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Fourth Circuit Court of Appeals Issues Interesting School Discipline Decision

This post is not specifically related to special education, but it involves an elementary student being placed in handcuffs, so I thought it might be of interest to some readers. The decision, captioned E.W. v. Dolgos, No. 16-1608 (4th Cir. Feb. 12, 2018), is from the United States Court of Appeals for the Fourth Circuit.

The student, E.W., got into a scuffle with another elementary school student on their way to school. E.W. is ten years old, 4’4” tall, and 95 pounds. Three days after the incident, the school contacted a deputy sheriff and school safety officer to come to the school and speak to the students about the incident. The safety officer met with E.W. along with two other school employees. After E.W. showed disinterest in speaking with the school safety officer, the safety officer placed E.W. in handcuffs. The school officer eventually removed the handcuffs after E.W. started crying and told E.W.’s parents that she would refer the matter to the county juvenile system.

E.W. and her parents brought an action under 42 U.S.C. § 1983 for unreasonable seizure and excessive force. For those unfamiliar with “1983 actions,” 42 U.S.C. § 1983 is a federal law that permits individuals to sue state actors such as law enforcement officers for the deprivation of constitutional rights.

In her defense, the school safety officer argued that she was justified in using handcuffs because she had probable cause to arrest E.W. for assault. The safety officer also argued that handcuffing was necessary for the safety of the other adults in the room.

The court, however, sided with the parents and held that it was objectively unreasonable for the school safety officer to arrest “a calm, compliant ten-year-old being handcuffed on school grounds because she hit another student during a fight several days prior.” In particular, the court found that E.W.’s size compared to the school safety officer and other two administrators in the room, the amount of time between the arrest and the incident, E.W.’s calm demeanor throughout the arrest, and E.W.’s lack of significant behavioral history all weighed against handcuffing the student. The court stated that only “exceptional circumstances” could justify handcuffing a ten-year-old in school. Handcuffs in school, the court noted, “may undermine students’ perception of the school and their willingness to attend, thereby disrupting their education far beyond the time they actually spend in handcuffs.”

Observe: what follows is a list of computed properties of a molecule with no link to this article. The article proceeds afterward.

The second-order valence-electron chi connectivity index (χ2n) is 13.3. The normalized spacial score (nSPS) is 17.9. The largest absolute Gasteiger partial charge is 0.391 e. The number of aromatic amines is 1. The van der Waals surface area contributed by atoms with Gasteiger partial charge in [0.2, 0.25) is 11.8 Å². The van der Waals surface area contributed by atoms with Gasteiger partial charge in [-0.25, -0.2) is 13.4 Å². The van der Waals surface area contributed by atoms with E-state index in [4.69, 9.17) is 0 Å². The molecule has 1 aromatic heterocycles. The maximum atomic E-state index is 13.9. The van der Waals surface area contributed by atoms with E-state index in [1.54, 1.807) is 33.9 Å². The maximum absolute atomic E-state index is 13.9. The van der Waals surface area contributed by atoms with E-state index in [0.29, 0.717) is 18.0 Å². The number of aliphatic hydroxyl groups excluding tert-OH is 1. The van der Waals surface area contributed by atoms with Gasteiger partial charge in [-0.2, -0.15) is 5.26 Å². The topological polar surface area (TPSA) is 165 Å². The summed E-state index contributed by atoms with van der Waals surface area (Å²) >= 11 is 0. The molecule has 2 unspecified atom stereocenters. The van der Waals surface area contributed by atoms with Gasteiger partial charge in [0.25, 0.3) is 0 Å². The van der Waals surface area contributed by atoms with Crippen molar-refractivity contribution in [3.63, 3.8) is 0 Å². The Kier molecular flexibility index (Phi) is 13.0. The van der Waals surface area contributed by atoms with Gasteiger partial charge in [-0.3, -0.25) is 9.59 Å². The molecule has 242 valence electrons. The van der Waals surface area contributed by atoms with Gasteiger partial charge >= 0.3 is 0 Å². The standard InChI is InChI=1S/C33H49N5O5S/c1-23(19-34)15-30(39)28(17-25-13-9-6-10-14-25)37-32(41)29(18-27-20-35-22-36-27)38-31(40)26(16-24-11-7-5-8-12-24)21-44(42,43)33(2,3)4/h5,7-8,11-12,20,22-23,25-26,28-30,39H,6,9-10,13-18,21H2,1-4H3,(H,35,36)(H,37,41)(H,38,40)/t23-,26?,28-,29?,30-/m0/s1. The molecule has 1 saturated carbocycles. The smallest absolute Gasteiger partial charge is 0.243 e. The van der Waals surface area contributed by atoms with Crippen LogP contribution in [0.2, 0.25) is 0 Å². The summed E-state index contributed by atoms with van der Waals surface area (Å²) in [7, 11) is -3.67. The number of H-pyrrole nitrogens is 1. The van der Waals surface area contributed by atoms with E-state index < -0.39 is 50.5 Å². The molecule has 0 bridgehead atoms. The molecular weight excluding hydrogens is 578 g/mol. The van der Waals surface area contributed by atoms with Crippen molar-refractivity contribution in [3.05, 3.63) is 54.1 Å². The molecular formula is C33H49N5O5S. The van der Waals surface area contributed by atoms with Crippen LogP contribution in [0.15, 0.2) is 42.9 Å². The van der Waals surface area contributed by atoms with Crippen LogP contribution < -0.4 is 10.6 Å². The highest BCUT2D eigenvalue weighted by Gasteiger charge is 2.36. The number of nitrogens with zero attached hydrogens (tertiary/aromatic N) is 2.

In the end, due to a legal doctrine called qualified immunity, the court dismissed the claim because it was not “clearly established” in the law that the officer’s conduct constituted unreasonable force. The court, however, warned that it is now “ clearly established for any future qualified immunity case involving similar circumstances” (you know, because it’s safe to assume that school safety officers read the Fourth Circuit’s opinions). Thus, if a school officer were to engage in similar conduct in the future, he or she would not be protected by the qualified immunity doctrine.

The end result of this case is unfortunate, but it's definitely a helpful case for understanding how the law applies when school officials cross the line with respect to student discipline.